Kids spent decades playing in lead-tainted Harlem building

Harlem kids have spent the past decade playing in a state-owned building now targeted for a $2.2 million lead cleanup and they’re still romping around there — as officials refuse to reveal any details about the potentially dangerous situation.

The state has already begun paying a New Jersey company to clean out toxic lead from the Harlem Armory on West 143rd Street, where the Harlem Children’s Zone says it runs health, fitness and performing-arts programs for more than 1,000 kids a week.

But state officials won’t outline their remediation plan, reveal what part or parts of the building the lead is located in or even say whether it’s in the paint, munitions or in some other form.

“Materials found for decades in hundreds of aging National Guard armories across the nation resulted in a 2016 Federal National Guard Bureau directive mandating that those materials be removed,” a spokesman for the state Division of Military and Naval Affairs said in a brief statement to The Post.

The lack of details angered parents taking their kids to play at the armory Sunday.

“I had no idea they had lead in the building,” said Alexander Karev, 61, as he dropped his 9-year-old daughter off for tennis practice at the facility. “I think they should inform us.”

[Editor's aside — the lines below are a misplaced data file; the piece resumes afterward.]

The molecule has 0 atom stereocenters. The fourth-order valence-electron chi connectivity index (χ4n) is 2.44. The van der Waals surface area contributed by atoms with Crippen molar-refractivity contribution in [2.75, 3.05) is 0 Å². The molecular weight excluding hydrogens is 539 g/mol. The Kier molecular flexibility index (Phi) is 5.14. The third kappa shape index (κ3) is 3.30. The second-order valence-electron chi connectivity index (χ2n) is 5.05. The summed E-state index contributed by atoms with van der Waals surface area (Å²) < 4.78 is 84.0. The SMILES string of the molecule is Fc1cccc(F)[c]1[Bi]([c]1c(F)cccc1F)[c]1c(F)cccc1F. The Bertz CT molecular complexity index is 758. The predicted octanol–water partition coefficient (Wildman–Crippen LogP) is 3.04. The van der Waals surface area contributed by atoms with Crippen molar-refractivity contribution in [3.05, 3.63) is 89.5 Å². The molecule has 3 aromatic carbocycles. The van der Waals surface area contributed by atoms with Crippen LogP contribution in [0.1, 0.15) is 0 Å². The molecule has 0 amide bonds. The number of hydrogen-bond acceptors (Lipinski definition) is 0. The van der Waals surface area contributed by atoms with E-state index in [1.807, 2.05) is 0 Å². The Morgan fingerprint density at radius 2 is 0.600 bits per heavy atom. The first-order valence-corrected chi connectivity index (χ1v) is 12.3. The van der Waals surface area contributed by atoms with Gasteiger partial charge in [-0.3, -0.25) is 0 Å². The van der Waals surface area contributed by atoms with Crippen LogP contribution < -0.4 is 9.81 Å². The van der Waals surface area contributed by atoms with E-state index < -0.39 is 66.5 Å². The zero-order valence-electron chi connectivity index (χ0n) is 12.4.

Local political leaders also were fuming.

“I did not know they were doing lead removal at the armory — we should have known that they were doing it,” seethed state Assemblywoman Inez Dickens, whose district includes the military facility.

“It’s disappointing because of the environmental impact that lead could have on senior citizens as well as children,” she said, vowing to begin making inquiries about the issue Monday.

Even the leadership at Harlem Children’s Zone said they had no idea the building had lead in it until contacted by The Post.

Judith Enck, a former regional director of the US Environmental Protection Agency, questioned why it’s taken two years for the state to act on the clean-up.

“It’s amazing they’re just getting to it now,” she said.

It was unclear whether any of the youth programs at the site would be paused during the lead cleanup, but Enck said they should be.

“You don’t want a whole bunch of kids running if there is lead abatement going on,” she said.

Even small amounts of lead can be dangerous for children, according to the Mayo Clinic.

The Police Athletic League renovated a portion of the 50,000-square-foot former military facility into a community center in 2006 using money from the city, state and feds.

The armory was once home to the Harlem Hellfighters — one of the first all-black infantry regiments to fight in WWI.

The state was equally mum on an up-to-$9-million lead-abatement project it plans to undertake at the 69th Regiment Armory at Lexington Avenue. Officials are still accepting bids for that project but would not give details or answer questions about the scope.

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